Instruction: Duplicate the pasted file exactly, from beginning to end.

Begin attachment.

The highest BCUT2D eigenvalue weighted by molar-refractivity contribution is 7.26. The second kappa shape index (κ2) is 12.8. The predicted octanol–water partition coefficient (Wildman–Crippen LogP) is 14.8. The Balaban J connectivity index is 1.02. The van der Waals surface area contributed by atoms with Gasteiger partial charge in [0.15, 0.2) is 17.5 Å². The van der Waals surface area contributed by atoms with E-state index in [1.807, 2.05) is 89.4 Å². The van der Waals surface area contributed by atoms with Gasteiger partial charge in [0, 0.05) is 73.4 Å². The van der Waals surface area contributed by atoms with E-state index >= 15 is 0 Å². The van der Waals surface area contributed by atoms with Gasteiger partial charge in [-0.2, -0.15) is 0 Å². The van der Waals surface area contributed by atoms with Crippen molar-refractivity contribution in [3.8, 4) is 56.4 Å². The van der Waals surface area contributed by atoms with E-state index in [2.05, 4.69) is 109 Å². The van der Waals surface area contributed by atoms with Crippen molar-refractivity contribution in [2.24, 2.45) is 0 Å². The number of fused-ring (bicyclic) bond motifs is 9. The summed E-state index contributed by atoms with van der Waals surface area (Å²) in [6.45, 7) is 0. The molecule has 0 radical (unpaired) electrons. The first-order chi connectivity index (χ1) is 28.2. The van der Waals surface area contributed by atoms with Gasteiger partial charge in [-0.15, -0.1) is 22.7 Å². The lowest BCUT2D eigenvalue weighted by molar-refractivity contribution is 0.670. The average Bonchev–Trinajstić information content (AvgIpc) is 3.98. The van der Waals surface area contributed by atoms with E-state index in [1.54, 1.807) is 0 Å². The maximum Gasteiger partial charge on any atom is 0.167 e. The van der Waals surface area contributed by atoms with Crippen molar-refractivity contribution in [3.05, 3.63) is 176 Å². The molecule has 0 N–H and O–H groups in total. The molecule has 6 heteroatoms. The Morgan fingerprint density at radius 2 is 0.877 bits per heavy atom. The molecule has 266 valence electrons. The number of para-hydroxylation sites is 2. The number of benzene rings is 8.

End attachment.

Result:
The highest BCUT2D eigenvalue weighted by molar-refractivity contribution is 7.26. The second kappa shape index (κ2) is 12.8. The predicted octanol–water partition coefficient (Wildman–Crippen LogP) is 14.8. The Balaban J connectivity index is 1.02. The van der Waals surface area contributed by atoms with Gasteiger partial charge in [0.15, 0.2) is 17.5 Å². The van der Waals surface area contributed by atoms with E-state index in [1.807, 2.05) is 89.4 Å². The van der Waals surface area contributed by atoms with Gasteiger partial charge in [0, 0.05) is 73.4 Å². The van der Waals surface area contributed by atoms with E-state index >= 15 is 0 Å². The van der Waals surface area contributed by atoms with Gasteiger partial charge in [-0.2, -0.15) is 0 Å². The van der Waals surface area contributed by atoms with Crippen molar-refractivity contribution in [3.8, 4) is 56.4 Å². The van der Waals surface area contributed by atoms with E-state index in [2.05, 4.69) is 109 Å². The van der Waals surface area contributed by atoms with Crippen molar-refractivity contribution in [2.24, 2.45) is 0 Å². The number of fused-ring (bicyclic) bond motifs is 9. The summed E-state index contributed by atoms with van der Waals surface area (Å²) in [6.45, 7) is 0. The molecule has 0 radical (unpaired) electrons. The first-order chi connectivity index (χ1) is 28.2. The van der Waals surface area contributed by atoms with Gasteiger partial charge in [-0.15, -0.1) is 22.7 Å². The lowest BCUT2D eigenvalue weighted by molar-refractivity contribution is 0.670. The average Bonchev–Trinajstić information content (AvgIpc) is 3.98. The van der Waals surface area contributed by atoms with E-state index in [1.54, 1.807) is 0 Å². The maximum Gasteiger partial charge on any atom is 0.167 e. The van der Waals surface area contributed by atoms with Crippen molar-refractivity contribution in [3.05, 3.63) is 176 Å². The molecule has 0 N–H and O–H groups in total. The molecule has 6 heteroatoms. The Morgan fingerprint density at radius 2 is 0.877 bits per heavy atom. The molecule has 266 valence electrons. The number of para-hydroxylation sites is 2. The number of benzene rings is 8.